I woke to this light snow sparkling on Gora-kansuiro ryokan garden where I could wander peacefully alone feeling like I was in a fairy land. I am starting to understand the special appeal of Japanese gardens that look so out of place to me in the US. The “real” ones are set so carefully into the landscape and have so many intimate vignettes. It’s like many little gardens in one.
As a designer I am naturally going to geek out on all the visual and sensual stimulation of ryokan life. But what I most appreciate relates to what I used to say when friends asked me for advice on visiting Ireland. I would say “By all means come visit us in Dublin. But know you are visiting Dublin. And Dublin and Ireland are two different things.”
I have the same instinct about Japan. Sure, I could have a blast by just passing my free weekends over there in Tokyo. But I know I would be missing learning about Japan. And if I am going to sit on two 13 hour flights in the course of a few days, I sure as heck am going to maximize my time and satisfy some deep curiosity better by hopping on a train to….who knows where next in Japan?
I am taking suggestions!
2 Responses to “Real Deal Road Trip #14: Visiting Japanese Ryokan”
Thank you for this wonderful post. You brought back good memories. I am not Japanese and lived there for only three years in the late 1980’s, so, I cannot speak for a Japanese audience. I can only say thank you for taking this risk and I think you will find your posting will speak to many cultures in a way that pleases many readers and offends few.
Your Hakone stay reminded me of the Fuji-Hakone Guest House. http://fujihakone.com/en/ I believe that this qualifies as less of a Ryokan and more of a Minshuku. I will let you google the differences. I can only say that I have been very well cared for in both.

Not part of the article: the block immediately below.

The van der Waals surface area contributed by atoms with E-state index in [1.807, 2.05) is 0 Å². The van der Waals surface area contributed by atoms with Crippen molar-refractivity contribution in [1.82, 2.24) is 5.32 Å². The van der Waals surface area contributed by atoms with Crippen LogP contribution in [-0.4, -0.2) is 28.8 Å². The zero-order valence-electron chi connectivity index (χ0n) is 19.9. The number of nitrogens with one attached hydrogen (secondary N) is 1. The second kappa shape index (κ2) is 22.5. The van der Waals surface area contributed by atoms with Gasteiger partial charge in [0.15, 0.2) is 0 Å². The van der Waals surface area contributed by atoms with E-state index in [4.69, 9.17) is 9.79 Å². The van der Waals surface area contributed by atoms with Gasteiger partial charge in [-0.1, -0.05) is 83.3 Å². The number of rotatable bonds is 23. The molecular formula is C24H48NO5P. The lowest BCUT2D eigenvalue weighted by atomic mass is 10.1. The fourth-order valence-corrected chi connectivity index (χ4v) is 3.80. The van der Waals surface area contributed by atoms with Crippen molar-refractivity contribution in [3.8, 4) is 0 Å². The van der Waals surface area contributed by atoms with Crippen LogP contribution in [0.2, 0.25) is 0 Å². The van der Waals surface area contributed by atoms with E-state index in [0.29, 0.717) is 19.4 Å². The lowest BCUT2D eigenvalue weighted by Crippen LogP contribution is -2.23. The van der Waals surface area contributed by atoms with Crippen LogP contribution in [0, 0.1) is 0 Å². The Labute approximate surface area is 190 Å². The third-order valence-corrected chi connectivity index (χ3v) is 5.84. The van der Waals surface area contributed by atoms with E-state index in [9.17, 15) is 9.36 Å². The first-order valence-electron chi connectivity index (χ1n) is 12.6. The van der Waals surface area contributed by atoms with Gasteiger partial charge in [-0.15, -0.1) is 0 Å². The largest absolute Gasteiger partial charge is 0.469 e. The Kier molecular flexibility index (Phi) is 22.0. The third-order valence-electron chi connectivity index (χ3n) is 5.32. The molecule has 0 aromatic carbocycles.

If you can stay in Hakone for several days, do so. See/sail the funny red pirate ships on Lake Ashi if they still exist and then see the Hakone Open Air Museum. You could spend a few hours on Picasso and Henry Moore alone, however, for western audiences, the greatest discoveries may come in the form of the Japanese artists. I treasure the souvenir book and my own photos to this day. http://www.hakone-oam.or.jp/english/
If you can stay two or more nights, and you are traveling with your significant other (and your kids, if they are with you, have their own room) I’d like to make a small (slight spoiler alert) suggestion for couples. Spend time together the first night. Read the guest book (which is filled with many languages) as soon as you like, but before the last night. Use than knowledge as you see fit the last night(s) you are there. If you are not familiar with the benefits of tatami, you may be pleasantly surprised. Then, as appropriate, record your experiences in the guest book after your last evening. If you wait until you are leaving to read (and optionally comment in) the guest book, you may be left with the sense of missed opportunity.